To highlight the real level of complexities around increasing efficiency the late Professor Kevin Shingfield emphasised the improvement for milk yield at the expense of the typical working lifespan of a dairy cow (See Knaus (2009) for a good overview). In some breeds genetic selection has also caused complications at key points in production that need careful management; or high levels of veterinary intervention. Professor Shingfield also questioned whether enough has really been done to ensure the industry is always using up to date figures for calculations, such as for feed requirements, to account for the latest genetic improvements?
When we add human health consequences to the picture it becomes more complex still. The nutritional benefit of ruminant products to consumers has become a focus of research, namely the composition of fats, and how these are affected by different systems of production. However, there is very little known about how the nutritional qualities of meat and milk have been affected by the long term increases in yield, which underpin the ‘dilution of maintenance’ concept. On the flip-side to this area of human health, there is the issue of over-consumption and the related long term health issues of obesity, diabetes, heart disease. This over-consumption could also be considered a waste to the system as the product was not needed and is potentially leading to avoidable increases in the footprint of healthcare. Therefore, if increased yields just supply more to markets where over-consumption is already an issue, then no matter how sustainable the production might seem, the fact the product goes to where it isn’t needed must bring into question its sustainability.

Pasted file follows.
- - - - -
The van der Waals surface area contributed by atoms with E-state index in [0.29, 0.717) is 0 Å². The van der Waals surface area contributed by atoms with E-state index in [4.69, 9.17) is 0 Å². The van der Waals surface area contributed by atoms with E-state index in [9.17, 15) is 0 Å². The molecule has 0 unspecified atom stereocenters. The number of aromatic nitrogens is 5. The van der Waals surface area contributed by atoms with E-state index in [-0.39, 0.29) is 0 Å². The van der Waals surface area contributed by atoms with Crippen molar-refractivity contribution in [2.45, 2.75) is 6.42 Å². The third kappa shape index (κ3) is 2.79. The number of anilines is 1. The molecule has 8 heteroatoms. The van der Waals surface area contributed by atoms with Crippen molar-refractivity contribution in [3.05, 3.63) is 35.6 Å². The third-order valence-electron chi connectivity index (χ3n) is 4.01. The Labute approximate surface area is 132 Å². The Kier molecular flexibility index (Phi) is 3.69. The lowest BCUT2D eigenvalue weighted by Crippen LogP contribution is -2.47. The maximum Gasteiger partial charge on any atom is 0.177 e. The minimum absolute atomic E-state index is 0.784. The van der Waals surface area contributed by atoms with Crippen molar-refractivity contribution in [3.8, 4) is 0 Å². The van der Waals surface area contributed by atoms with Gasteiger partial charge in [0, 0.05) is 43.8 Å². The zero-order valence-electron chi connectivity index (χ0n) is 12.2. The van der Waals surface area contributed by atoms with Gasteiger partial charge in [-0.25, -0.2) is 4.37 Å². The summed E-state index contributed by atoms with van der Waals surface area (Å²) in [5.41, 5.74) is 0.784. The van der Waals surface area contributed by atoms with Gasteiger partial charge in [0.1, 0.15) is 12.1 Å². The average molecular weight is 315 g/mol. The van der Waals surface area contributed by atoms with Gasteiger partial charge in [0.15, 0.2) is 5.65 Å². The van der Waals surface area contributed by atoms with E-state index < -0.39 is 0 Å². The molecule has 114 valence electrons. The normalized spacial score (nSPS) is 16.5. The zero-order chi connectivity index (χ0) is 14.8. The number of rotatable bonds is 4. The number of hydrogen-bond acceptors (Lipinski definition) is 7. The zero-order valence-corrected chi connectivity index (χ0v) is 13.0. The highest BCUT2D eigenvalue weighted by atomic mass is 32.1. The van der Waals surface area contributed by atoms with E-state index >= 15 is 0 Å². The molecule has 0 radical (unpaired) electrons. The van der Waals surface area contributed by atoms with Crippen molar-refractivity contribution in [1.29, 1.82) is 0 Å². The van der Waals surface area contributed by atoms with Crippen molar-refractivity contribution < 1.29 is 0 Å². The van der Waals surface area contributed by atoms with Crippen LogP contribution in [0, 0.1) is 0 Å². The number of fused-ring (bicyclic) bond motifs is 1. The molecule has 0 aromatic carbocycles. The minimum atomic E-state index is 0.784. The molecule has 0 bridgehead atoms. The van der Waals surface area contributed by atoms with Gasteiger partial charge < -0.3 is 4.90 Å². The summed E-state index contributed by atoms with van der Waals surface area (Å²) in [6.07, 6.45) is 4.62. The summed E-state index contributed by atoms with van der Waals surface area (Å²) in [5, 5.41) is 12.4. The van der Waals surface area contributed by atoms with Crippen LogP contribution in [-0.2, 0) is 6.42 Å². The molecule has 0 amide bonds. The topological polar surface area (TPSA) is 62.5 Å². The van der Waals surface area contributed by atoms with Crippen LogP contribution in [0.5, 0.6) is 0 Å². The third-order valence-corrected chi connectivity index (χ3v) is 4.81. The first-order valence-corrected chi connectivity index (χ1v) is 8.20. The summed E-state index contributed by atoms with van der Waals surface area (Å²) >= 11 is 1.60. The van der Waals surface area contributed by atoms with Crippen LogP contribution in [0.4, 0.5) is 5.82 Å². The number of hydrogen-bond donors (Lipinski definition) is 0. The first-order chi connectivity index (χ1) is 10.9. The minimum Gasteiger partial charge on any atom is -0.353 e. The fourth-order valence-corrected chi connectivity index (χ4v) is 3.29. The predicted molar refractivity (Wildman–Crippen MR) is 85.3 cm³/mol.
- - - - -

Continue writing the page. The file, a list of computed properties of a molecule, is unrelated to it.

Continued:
So, does sustainable intensification mean simply continuing to increase animal yields as we have done in the past? In short, parts of the industry have to become more efficient through reduction of loses and better utilisation of on-farm resources such as water, home grown feeds and manures which have seen sustainable increases in yields. The industry is becoming increasingly aware of the need to reduce losses on the farm and elsewhere in the supply chain e.g. via improved animal health/welfare. It will also be important to recognise that continued yield increases may not be appropriate everywhere. There are some systems of production that are yielding enough; in fact, there are those who suggest de-intensification of the most intensive systems of production may be needed in some areas of food production to ensure long term sustainability (Squire, G. (2015) SRUC Conference, Edinburgh). There are also concerns that environmental sustainability continues to play ‘second fiddle’ to the industry’s drive for ever higher yields.